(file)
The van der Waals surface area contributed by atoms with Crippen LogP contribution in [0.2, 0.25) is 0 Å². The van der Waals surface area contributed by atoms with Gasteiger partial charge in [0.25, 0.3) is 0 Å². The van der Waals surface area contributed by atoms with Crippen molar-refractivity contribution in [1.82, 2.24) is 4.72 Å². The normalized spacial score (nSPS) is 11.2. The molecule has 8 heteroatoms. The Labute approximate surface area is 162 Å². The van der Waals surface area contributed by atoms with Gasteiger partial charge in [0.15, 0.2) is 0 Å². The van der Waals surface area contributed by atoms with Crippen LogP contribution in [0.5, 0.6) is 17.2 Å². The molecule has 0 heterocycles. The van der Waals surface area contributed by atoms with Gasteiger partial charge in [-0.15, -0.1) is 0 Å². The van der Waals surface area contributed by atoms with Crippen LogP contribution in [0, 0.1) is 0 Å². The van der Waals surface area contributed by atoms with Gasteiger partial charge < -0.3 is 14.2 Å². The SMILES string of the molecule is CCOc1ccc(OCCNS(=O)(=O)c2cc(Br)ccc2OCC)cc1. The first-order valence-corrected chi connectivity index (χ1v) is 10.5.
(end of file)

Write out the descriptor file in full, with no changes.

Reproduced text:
The van der Waals surface area contributed by atoms with Crippen LogP contribution in [0.2, 0.25) is 0 Å². The van der Waals surface area contributed by atoms with Gasteiger partial charge in [0.25, 0.3) is 0 Å². The van der Waals surface area contributed by atoms with Crippen molar-refractivity contribution in [1.82, 2.24) is 4.72 Å². The normalized spacial score (nSPS) is 11.2. The molecule has 8 heteroatoms. The Labute approximate surface area is 162 Å². The van der Waals surface area contributed by atoms with Gasteiger partial charge in [0.15, 0.2) is 0 Å². The van der Waals surface area contributed by atoms with Crippen LogP contribution in [0.5, 0.6) is 17.2 Å². The molecule has 0 heterocycles. The van der Waals surface area contributed by atoms with Gasteiger partial charge in [-0.15, -0.1) is 0 Å². The van der Waals surface area contributed by atoms with Crippen LogP contribution in [0, 0.1) is 0 Å². The van der Waals surface area contributed by atoms with Gasteiger partial charge < -0.3 is 14.2 Å². The SMILES string of the molecule is CCOc1ccc(OCCNS(=O)(=O)c2cc(Br)ccc2OCC)cc1. The first-order valence-corrected chi connectivity index (χ1v) is 10.5.